Janitors who read Tolstoy on their down time.
Eleven-year-old girls who debate Teutonic philosophy.
Welcome to French writer-director Mona Achache's feature debut, The Hedgehog, an enchanting grown-up fairy tale about the redemptive power of love.
Adapted from the best-selling novel The Elegance of the Hedgehog, by the French philosopher Muriel Barbery, The Hedgehog is full of heart, passion, and human longing - but also a good dose of existentialism. Think of it as Sartre's Being and Nothingness-meets-Dr. Seuss.
Teen actor Garance Le Guillermic stars as Paloma Josse, a disturbingly precocious 11-year-old who feels so alienated from her parents' upper-middle-class, bourgeois lives in Paris that she plans to kill herself on her 12th birthday.
Paloma's dad, Paul (Wladimir Yordanoff), is a high-powered politician too busy for her, while her mom, Solange (Anne Brochet), is a pill-popping, champagne-swilling nervous wreck.
Paloma escapes her world by employing her razor-sharp, if immature, intellect to debate that ultimate, Hamlet-size question to end all questions, "to live or not to live?" She's a pint-size Albert Camus, opining that we're all trapped in a meaningless, mad cycle that ends only with death.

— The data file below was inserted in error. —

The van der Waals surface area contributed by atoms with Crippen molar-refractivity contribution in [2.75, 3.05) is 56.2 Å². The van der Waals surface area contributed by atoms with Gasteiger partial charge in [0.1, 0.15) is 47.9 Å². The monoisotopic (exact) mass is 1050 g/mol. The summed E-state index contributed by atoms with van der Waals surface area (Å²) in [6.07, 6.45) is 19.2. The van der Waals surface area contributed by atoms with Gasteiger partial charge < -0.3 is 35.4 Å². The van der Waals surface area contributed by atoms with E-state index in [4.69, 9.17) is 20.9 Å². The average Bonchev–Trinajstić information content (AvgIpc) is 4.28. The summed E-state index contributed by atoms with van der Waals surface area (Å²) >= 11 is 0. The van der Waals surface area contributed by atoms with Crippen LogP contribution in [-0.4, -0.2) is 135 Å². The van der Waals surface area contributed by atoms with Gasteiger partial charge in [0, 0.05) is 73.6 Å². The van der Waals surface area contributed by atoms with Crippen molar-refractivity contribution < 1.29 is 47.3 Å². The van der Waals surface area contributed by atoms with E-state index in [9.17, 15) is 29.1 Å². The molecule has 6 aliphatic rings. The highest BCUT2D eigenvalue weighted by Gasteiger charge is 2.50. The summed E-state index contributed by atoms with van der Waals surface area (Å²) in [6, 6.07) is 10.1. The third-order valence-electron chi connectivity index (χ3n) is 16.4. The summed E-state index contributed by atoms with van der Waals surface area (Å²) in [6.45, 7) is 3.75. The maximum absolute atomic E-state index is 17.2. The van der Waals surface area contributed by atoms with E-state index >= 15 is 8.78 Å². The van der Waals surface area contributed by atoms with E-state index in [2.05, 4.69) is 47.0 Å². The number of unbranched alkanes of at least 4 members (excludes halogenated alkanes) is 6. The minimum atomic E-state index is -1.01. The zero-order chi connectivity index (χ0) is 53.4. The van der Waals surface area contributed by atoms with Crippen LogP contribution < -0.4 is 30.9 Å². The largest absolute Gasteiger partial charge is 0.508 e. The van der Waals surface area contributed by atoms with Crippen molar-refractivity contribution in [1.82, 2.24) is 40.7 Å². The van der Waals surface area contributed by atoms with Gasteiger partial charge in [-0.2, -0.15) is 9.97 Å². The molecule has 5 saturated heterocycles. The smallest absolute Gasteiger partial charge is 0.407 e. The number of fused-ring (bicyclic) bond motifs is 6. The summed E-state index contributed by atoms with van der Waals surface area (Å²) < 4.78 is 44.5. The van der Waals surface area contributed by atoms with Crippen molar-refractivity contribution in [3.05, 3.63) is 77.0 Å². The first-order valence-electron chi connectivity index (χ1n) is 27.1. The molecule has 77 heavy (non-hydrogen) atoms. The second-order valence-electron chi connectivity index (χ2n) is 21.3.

Paloma's death wish seems unreal, as unreal perhaps as her wigged-out observations. "Only psychiatry rivals religion for love of suffering" is a personal favorite.
But her suffering is real.
No slouch, our Gallic existentialist picks up a camcorder and begins to shoot a home movie to show "why life is absurd." The flick, she says, will serve as her suicide note.
Paloma's only real refuge is her luxury apartment building's lonely concierge/janitor Renée Michel (a superb Josiane Balasko).
Grisly, unkempt, sharp-tongued, and bilious, the fifty-something Renée is also a sensitive soul on the verge of despair. Paloma calls her a hedgehog, "prickly on the outside but elegant and refined on the inside."
Renée lacks self-esteem, to use that very un-Gallic term. "You're just a hideous janitor, a mad old cow," she says to herself.
She finds solace amid her books, escaping to the back room to read the Russian masters to her beloved cat, Leo. (Named, we presume, after Renée's idol, Tolstoy.)
Renée's closed-off world shifts when elderly Japanese widower Kakuro Ozu (Togo Igawa) moves into the building.
As chance would have it, Ozu is a lifetime Tolstoy devotee. He sees through Renée's defenses and courts her, rather chastely, with affection, attention, and compassion - not to mention a gorgeous antique edition of Tolstoy's Anna Karenina.
The growing friendship between Renée and Ozu, their authenticity as loving people, melts Paloma's cynicism. Here are two adults who connect on a level she has never seen at home.
The Hedgehog ends on a plot turn some may find contrived. It's of little consequence given the refreshing emotional and intellectual honesty that propels the film.